You May Like

Multimedia Anti-Keystone XL Protests Continue

Demonstrators are worried about pipeline's effect on climate change, their traditional way of life, health and safety More

Thailand's Political Power Struggle Continues

Court gave Prime Minister Yingluck Shinawatra until May 2 to prepare her defense over abuse of power charges but uncertainty remains over election timing More

Malaysia Plane Search Tests Limits of Ocean Mapping Technology

Expert tells VOA existing equipment’s maximum operating depth is around 6 kilometers as operation continues on ocean bed for any trace of MH370 More

This forum has been closed.
Comments
     
There are no comments in this forum. Be first and add one

Featured Videos

Your JavaScript is turned off or you have an old version of Adobe's Flash Player. Get the latest Flash player.
Pet Kangaroo Helps Spread Environmental Messagei
X
Penelope Poulou
April 22, 2014 5:53 PM
Children’s author Julia Heckathorn travels the world to learn about different ecosystems and endangered animals. She pours her knowledge into children’s books, hoping the next generation will right the environmental wrongs of our times. As in many children's books, the main character in Heckathorn's stories is an animal. Unlike those other characters, though, this one is real - a kangaroo, that lives in the author’s backyard. VOA’s Penelope Poulou has more.
Video

Video Pet Kangaroo Helps Spread Environmental Message

Children’s author Julia Heckathorn travels the world to learn about different ecosystems and endangered animals. She pours her knowledge into children’s books, hoping the next generation will right the environmental wrongs of our times. As in many children's books, the main character in Heckathorn's stories is an animal. Unlike those other characters, though, this one is real - a kangaroo, that lives in the author’s backyard. VOA’s Penelope Poulou has more.
Video

Video Pro-Russian Separatists Plan 'Federalization Referendum' in Eastern Ukraine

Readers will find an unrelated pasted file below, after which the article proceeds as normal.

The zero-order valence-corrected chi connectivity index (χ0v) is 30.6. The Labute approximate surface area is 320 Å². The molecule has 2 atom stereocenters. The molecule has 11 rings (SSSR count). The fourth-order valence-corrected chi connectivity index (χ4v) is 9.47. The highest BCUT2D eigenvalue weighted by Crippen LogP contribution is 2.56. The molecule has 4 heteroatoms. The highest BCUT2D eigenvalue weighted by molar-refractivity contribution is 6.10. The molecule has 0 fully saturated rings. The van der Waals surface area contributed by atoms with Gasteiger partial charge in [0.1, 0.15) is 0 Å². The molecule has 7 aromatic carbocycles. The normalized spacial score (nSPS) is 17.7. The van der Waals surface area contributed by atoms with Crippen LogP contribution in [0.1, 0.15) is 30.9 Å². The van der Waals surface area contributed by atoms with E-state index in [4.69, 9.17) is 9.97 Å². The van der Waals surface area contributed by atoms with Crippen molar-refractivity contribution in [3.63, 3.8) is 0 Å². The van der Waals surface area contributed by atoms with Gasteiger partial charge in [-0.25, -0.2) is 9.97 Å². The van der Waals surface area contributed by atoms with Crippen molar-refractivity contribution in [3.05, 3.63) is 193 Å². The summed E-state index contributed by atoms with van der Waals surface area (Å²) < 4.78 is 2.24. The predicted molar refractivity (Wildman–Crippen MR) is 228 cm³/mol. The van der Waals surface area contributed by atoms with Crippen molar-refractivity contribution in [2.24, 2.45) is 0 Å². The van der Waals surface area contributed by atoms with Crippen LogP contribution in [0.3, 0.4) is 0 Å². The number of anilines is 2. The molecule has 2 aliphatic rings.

Pro-Russian separatists in eastern Ukraine say they plan to move forward next month with a referendum vote for greater autonomy, despite the Geneva agreement reached with Russia, the U.S. and Ukraine to end the political conflict. VOA's Brian Padden reports from the city of Donetsk in Eastern Ukraine.
Video

Video Pope Francis Hopes Dual Canonizations Will Reconcile Church

On April 27, two popes - John the XXIII and John Paul II - will be made saints in a ceremony at St. Peter’s Square. VOA religion correspondent Jerome Socolovsky says the dual canonization is part of the current pope’s program to reconcile liberals and conservatives in the Roman Catholic Church.
Video

Video In Capturing Nature's Majesty, Film Makes Case for Its Survival

French filmmaker Luc Jacquet won worldwide acclaim for his 2005 Academy Award-winning documentary "March of the Penguins". Now Jacquet is back with a new film that takes movie-goers deep into the heart of a tropical rainforest - not only to celebrate its grandeur, but to make the case for its survival. VOA's Rosanne Skirble reports.
Video

Video Boston Marathon Bittersweet for Many Runners

Monday's running of the Boston Marathon was bittersweet for many of the 36,000 participants as they finished the run that was interrupted by a double bombing last year. Many gathered along the route paid respect to the four people killed as a result of two bombings near the finish line. VOA's Carolyn Presutti returned to Boston this year to follow two runners, forever changed because of the crimes.
Video

Video International Students Learn Film Production in World's Movie Capital

Hollywood - which is part of Los Angeles - is the movie capital of the world, and many aspiring filmmakers go there in hopes of breaking into the movie business. Mike O'Sullivan reports that regional universities are also a magnet for students who hope to become producers or directors.
Video

Video Pacific Rim Trade Deal Proves Elusive

With the U.S.-led war in Iraq ended and American military involvement in Afghanistan winding down, President Barack Obama has sought to pivot the country's foreign policy focus towards Asia. One aspect of that pivot is the negotiation of a free-trade agreement among 12 Pacific Rim nations. But as Obama leaves this week on a trip to four Asian countries he has found it very difficult to complete the trade pact. VOA's Ken Bredemeier has more from Washington.
Video

Video Autistic Adults Face Housing, Job Challenges

Many parents of children with disabilities fear for the future of their adult child. It can be difficult to find services to help adults with disabilities - physical, mental or emotional - find work or live on their own. The mother of an autistic boy set up a foundation to advocate for the estimated 1.2 million American adults with autism, a developmental disorder that causes communication difficulties and often social difficulties. VOA's Faiza Elmasry reports.
AppleAndroid